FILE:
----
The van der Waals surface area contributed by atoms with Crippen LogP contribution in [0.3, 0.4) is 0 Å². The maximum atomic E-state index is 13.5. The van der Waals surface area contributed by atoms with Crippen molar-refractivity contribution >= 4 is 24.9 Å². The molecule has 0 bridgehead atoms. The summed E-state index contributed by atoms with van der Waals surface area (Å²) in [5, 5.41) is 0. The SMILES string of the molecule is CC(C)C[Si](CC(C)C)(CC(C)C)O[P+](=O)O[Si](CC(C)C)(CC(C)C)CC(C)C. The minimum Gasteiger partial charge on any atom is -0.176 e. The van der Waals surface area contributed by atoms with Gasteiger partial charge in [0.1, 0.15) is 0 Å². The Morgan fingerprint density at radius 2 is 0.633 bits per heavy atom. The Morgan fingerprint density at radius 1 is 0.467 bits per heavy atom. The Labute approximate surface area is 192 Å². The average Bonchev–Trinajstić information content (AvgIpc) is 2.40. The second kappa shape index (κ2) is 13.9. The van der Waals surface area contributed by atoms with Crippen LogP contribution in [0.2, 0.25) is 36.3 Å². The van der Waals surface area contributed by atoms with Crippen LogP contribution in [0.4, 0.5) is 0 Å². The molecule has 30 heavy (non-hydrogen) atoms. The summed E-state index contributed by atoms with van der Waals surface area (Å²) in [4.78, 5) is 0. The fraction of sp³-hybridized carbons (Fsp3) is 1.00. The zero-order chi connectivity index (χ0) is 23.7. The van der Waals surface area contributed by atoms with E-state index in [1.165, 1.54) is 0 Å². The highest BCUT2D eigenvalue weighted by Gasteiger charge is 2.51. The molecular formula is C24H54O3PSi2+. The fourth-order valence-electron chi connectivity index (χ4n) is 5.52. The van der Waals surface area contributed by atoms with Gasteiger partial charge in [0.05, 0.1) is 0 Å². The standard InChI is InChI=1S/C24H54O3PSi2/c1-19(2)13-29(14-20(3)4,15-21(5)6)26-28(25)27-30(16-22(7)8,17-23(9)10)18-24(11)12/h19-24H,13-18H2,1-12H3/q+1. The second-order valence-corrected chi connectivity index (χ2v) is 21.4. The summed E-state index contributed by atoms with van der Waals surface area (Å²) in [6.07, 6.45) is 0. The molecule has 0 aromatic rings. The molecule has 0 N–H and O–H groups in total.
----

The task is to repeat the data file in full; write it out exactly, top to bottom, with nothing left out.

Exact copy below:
The van der Waals surface area contributed by atoms with Crippen LogP contribution in [0.3, 0.4) is 0 Å². The maximum atomic E-state index is 13.5. The van der Waals surface area contributed by atoms with Crippen molar-refractivity contribution >= 4 is 24.9 Å². The molecule has 0 bridgehead atoms. The summed E-state index contributed by atoms with van der Waals surface area (Å²) in [5, 5.41) is 0. The SMILES string of the molecule is CC(C)C[Si](CC(C)C)(CC(C)C)O[P+](=O)O[Si](CC(C)C)(CC(C)C)CC(C)C. The minimum Gasteiger partial charge on any atom is -0.176 e. The van der Waals surface area contributed by atoms with Gasteiger partial charge in [0.1, 0.15) is 0 Å². The Morgan fingerprint density at radius 2 is 0.633 bits per heavy atom. The Morgan fingerprint density at radius 1 is 0.467 bits per heavy atom. The Labute approximate surface area is 192 Å². The average Bonchev–Trinajstić information content (AvgIpc) is 2.40. The second kappa shape index (κ2) is 13.9. The van der Waals surface area contributed by atoms with Crippen LogP contribution in [0.2, 0.25) is 36.3 Å². The van der Waals surface area contributed by atoms with Crippen LogP contribution in [0.4, 0.5) is 0 Å². The molecule has 30 heavy (non-hydrogen) atoms. The summed E-state index contributed by atoms with van der Waals surface area (Å²) in [4.78, 5) is 0. The fraction of sp³-hybridized carbons (Fsp3) is 1.00. The zero-order chi connectivity index (χ0) is 23.7. The van der Waals surface area contributed by atoms with E-state index in [1.165, 1.54) is 0 Å². The highest BCUT2D eigenvalue weighted by Gasteiger charge is 2.51. The molecular formula is C24H54O3PSi2+. The fourth-order valence-electron chi connectivity index (χ4n) is 5.52. The van der Waals surface area contributed by atoms with Gasteiger partial charge in [0.05, 0.1) is 0 Å². The standard InChI is InChI=1S/C24H54O3PSi2/c1-19(2)13-29(14-20(3)4,15-21(5)6)26-28(25)27-30(16-22(7)8,17-23(9)10)18-24(11)12/h19-24H,13-18H2,1-12H3/q+1. The second-order valence-corrected chi connectivity index (χ2v) is 21.4. The summed E-state index contributed by atoms with van der Waals surface area (Å²) in [6.07, 6.45) is 0. The molecule has 0 aromatic rings. The molecule has 0 N–H and O–H groups in total.